Mossack Fonseca, the law firm at the heart of the Panama Papers affair, sold shell companies and held bank accounts that were used to help conceal bribes paid across South America, a Panamanian prosecutor alleged at a press conference on Thursday.
Rómulo Bethancourt, one of Panama’s organized crime prosecutors, is currently investigating Mossack Fonseca’s alleged role in an international corruption probe. The investigation, known as Lava Jato, is tracing dozens of companies that allegedly paid bribes to politicians and officials in Brazil in exchange for contracts with the state-owned oil company.
“We have a solid case,” Bethancourt said about his agency’s investigation of Mossack Fonseca, which began earlier this year. A separate investigation is ongoing into Mossack Fonseca and the Panama Papers.
Bethancourt told reporters that his office had identified two bank accounts in Panama that received “irregular” payments that were linked to Mossack Fonseca’s office in the Brazil.
Mossack Fonseca’s founders, Jürgen Mossack and Ramón Fonseca, have been detained since February in relation to the Lava Jato probe.
Mossack Fonseca’s Brazil operation “offered financial products aimed at hiding money that entered the Panamanian financial system,” Bethancourt said.
In response, lawyers for Mossack and Fonseca held their own press conference on Friday morning to respond to the prosecutor’s allegations.
The men’s lawyer, Guillermina MacDonald, said that the bank accounts mentioned by the prosecutor received legitimate administrative fees that were in no way illegal.
The bank accounts were closed after the release of the Panama Papers investigation by ICIJ and its media partners, MacDonald said. Contrary to the prosecutor’s claim, MacDonald said, the closing of the accounts was not due to the Lava Jato investigation.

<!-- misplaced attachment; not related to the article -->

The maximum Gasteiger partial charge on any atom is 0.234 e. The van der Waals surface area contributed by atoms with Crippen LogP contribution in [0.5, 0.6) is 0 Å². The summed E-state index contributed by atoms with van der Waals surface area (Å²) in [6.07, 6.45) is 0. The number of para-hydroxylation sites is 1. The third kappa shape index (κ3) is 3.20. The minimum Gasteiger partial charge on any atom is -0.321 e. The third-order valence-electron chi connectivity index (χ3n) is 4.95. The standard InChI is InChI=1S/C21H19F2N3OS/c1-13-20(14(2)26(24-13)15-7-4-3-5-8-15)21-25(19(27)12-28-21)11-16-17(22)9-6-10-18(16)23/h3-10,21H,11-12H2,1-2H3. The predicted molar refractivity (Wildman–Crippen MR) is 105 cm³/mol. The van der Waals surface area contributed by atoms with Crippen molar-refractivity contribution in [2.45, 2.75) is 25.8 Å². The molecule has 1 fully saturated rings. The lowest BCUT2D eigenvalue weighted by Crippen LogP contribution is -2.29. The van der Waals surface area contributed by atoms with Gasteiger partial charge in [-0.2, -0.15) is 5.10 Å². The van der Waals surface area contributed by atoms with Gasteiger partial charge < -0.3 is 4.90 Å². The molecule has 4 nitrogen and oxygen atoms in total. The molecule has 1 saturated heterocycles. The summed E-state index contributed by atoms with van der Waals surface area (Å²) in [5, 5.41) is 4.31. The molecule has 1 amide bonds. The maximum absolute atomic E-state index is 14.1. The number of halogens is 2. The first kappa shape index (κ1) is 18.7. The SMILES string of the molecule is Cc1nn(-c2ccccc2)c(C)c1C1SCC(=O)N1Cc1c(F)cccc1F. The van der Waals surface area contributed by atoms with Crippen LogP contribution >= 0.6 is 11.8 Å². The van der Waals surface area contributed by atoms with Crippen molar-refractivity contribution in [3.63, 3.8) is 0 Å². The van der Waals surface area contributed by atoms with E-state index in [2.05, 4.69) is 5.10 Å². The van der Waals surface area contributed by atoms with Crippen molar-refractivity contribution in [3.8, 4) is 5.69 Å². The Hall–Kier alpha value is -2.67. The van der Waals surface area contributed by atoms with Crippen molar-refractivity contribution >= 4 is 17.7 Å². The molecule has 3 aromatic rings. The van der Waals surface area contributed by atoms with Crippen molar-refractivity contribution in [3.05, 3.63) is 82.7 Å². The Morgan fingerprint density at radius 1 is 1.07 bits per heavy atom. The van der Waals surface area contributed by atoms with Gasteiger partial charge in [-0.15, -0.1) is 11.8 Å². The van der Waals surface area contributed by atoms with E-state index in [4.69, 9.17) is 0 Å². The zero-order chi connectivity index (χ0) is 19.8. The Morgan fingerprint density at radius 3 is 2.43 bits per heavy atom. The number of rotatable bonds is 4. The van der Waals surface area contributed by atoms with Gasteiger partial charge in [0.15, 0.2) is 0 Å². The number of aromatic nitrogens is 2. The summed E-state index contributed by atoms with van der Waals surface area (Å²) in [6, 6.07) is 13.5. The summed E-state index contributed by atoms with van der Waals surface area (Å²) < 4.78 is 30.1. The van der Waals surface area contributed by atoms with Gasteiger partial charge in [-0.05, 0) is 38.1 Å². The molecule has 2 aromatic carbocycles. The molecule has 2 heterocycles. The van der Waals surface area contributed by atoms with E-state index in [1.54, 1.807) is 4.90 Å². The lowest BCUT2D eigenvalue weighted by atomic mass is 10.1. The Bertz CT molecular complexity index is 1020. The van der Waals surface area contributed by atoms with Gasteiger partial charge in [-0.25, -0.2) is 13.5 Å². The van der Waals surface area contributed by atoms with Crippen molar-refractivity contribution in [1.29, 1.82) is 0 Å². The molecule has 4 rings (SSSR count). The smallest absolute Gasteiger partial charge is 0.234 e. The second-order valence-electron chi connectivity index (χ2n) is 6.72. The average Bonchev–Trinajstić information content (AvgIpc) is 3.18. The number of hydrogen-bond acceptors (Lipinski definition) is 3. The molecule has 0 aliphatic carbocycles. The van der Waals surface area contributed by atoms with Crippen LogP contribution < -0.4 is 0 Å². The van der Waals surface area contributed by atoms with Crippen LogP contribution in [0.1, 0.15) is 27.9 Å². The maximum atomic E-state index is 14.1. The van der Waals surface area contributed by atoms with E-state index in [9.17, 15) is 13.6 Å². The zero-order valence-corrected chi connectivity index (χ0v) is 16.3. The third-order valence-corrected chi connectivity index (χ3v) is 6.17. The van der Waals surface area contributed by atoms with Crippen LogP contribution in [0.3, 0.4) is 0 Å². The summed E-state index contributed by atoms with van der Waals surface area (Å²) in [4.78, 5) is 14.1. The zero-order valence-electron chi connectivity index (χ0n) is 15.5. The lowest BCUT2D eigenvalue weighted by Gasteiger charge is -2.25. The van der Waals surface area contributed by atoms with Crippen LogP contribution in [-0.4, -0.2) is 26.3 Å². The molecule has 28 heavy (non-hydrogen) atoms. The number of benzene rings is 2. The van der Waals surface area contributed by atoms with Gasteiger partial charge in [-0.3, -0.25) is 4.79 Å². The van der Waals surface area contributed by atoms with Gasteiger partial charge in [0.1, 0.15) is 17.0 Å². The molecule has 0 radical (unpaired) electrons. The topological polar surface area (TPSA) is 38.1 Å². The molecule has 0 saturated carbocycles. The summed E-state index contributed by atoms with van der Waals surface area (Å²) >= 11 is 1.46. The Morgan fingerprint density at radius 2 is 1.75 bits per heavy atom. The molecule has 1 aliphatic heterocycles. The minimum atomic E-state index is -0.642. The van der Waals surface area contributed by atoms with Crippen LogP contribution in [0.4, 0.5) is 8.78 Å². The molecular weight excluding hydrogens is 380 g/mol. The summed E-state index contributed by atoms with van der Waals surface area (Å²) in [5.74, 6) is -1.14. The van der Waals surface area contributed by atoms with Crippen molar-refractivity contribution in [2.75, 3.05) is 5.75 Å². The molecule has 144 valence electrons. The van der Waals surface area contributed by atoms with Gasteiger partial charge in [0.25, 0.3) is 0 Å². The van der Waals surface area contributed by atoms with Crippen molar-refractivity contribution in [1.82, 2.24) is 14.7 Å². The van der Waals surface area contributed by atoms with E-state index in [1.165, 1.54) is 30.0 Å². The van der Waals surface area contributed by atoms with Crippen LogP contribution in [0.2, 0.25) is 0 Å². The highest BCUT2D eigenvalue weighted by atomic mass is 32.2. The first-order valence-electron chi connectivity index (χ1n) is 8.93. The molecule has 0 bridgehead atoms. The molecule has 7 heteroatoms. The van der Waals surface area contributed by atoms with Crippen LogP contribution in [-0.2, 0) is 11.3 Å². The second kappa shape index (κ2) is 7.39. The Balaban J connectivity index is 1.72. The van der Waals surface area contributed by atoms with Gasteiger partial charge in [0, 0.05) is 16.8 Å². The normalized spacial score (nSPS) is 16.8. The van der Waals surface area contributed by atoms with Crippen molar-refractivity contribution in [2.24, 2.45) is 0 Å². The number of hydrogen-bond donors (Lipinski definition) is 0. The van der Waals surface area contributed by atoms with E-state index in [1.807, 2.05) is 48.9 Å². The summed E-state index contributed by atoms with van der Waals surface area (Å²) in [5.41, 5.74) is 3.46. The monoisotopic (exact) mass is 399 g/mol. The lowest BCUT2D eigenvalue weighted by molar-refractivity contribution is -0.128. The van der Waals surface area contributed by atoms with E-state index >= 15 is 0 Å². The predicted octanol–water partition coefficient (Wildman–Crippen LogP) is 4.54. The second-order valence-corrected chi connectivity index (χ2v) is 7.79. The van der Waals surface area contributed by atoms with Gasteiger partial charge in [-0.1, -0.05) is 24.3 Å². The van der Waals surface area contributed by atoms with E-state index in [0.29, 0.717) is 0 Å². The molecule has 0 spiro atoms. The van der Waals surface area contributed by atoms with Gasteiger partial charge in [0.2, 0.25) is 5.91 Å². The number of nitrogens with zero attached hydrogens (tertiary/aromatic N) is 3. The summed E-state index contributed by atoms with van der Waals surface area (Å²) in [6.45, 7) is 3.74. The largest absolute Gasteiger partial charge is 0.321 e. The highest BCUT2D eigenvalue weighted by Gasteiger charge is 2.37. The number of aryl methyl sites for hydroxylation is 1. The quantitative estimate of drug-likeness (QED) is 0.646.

Fonseca, Mossack and a third employee of the firm, Edison Teano, have been detained since Feb. 9. Mossack Fonseca’s former representative in Brazil, Maria Mercedes Riano, also remains in detention in Panama City.
Earlier this month, lawyers petitioned for the release of Mossack and Fonseca, insisting that their detention was unlawful. Panama’s criminal court has refused bail for the pair, citing the risk of flight and destruction of evidence.
Almost one year after it was first published, the Panama Papers data continues to be used by ICIJ partners in ongoing investigations, and to produce impact around the world. Among recent findings and responses:
The Panama Papers have helped shed light on massive financial schemes allegedly used to siphon money out of Russia, according to ongoing investigations as part of the Organized Crime and Corruption Reporting Project's (OCCRP) Russian Laundromat project. Reporters from 32 countries took part in the investigation.
The New York Times used the Panama Papers data to reveal some of the offshore business links of a prominent Turkish businessman – known as the “Turkish Trump” – whose real estate firm is being pursued by the Trump Organization for a new Dallas hotel project.
Details from the Panama Papers published in ICIJ's Offshore Leaks Database have allegedly helped expose an elaborate kickback scheme whose tentacles spread from the Caribbean island of Aruba to warehouses in Florida to the offshore banking haven of Panama City, according to reporting from The Miami Herald.
Regulators and financial institutions have continued to investigate and act on Panama Papers data: the Royal Bank of Canada recently shuttered 40 accounts linked to the affair; India's tax authorities announced that 424 Indian clients of Mossack Fonseca were under investigation, and; in Costa Rica, authorities said they have now identified 120 companies and corporations linked to the Panama Papers.
Contributors to this story: Hamish Boland-Rudder